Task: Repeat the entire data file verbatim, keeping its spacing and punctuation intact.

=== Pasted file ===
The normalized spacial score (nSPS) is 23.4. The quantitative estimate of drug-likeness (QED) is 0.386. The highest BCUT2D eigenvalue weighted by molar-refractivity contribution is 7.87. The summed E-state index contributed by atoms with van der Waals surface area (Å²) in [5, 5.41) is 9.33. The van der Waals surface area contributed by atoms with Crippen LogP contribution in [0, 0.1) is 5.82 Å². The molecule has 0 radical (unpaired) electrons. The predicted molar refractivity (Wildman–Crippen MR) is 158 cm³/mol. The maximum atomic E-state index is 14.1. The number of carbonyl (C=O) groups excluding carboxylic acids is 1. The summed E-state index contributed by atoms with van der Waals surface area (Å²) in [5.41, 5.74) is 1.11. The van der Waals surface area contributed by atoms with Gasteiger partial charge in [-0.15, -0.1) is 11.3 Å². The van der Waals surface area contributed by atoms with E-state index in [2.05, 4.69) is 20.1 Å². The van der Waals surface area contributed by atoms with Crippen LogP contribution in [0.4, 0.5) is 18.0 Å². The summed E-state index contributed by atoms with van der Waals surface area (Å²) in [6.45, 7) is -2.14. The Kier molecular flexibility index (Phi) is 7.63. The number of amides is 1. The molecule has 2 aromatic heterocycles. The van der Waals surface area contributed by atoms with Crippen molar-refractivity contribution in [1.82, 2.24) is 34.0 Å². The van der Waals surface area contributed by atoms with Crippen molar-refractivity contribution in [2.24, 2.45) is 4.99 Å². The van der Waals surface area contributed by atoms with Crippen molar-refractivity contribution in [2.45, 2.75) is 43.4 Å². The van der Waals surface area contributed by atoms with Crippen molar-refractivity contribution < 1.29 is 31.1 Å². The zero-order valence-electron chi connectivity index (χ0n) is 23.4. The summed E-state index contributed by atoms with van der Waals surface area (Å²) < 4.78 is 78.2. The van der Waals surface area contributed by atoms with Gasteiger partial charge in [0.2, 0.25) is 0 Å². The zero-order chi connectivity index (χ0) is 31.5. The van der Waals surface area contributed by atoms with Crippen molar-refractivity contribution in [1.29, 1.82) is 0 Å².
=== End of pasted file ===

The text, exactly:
The normalized spacial score (nSPS) is 23.4. The quantitative estimate of drug-likeness (QED) is 0.386. The highest BCUT2D eigenvalue weighted by molar-refractivity contribution is 7.87. The summed E-state index contributed by atoms with van der Waals surface area (Å²) in [5, 5.41) is 9.33. The van der Waals surface area contributed by atoms with Crippen LogP contribution in [0, 0.1) is 5.82 Å². The molecule has 0 radical (unpaired) electrons. The predicted molar refractivity (Wildman–Crippen MR) is 158 cm³/mol. The maximum atomic E-state index is 14.1. The number of carbonyl (C=O) groups excluding carboxylic acids is 1. The summed E-state index contributed by atoms with van der Waals surface area (Å²) in [5.41, 5.74) is 1.11. The van der Waals surface area contributed by atoms with Gasteiger partial charge in [-0.15, -0.1) is 11.3 Å². The van der Waals surface area contributed by atoms with E-state index in [2.05, 4.69) is 20.1 Å². The van der Waals surface area contributed by atoms with Crippen LogP contribution in [0.4, 0.5) is 18.0 Å². The summed E-state index contributed by atoms with van der Waals surface area (Å²) in [6.45, 7) is -2.14. The Kier molecular flexibility index (Phi) is 7.63. The number of amides is 1. The molecule has 2 aromatic heterocycles. The van der Waals surface area contributed by atoms with Crippen molar-refractivity contribution in [1.82, 2.24) is 34.0 Å². The van der Waals surface area contributed by atoms with Crippen molar-refractivity contribution in [2.24, 2.45) is 4.99 Å². The van der Waals surface area contributed by atoms with Crippen molar-refractivity contribution in [2.45, 2.75) is 43.4 Å². The van der Waals surface area contributed by atoms with Crippen molar-refractivity contribution < 1.29 is 31.1 Å². The zero-order valence-electron chi connectivity index (χ0n) is 23.4. The summed E-state index contributed by atoms with van der Waals surface area (Å²) < 4.78 is 78.2. The van der Waals surface area contributed by atoms with Gasteiger partial charge in [0.2, 0.25) is 0 Å². The zero-order chi connectivity index (χ0) is 31.5. The van der Waals surface area contributed by atoms with Crippen molar-refractivity contribution in [1.29, 1.82) is 0 Å².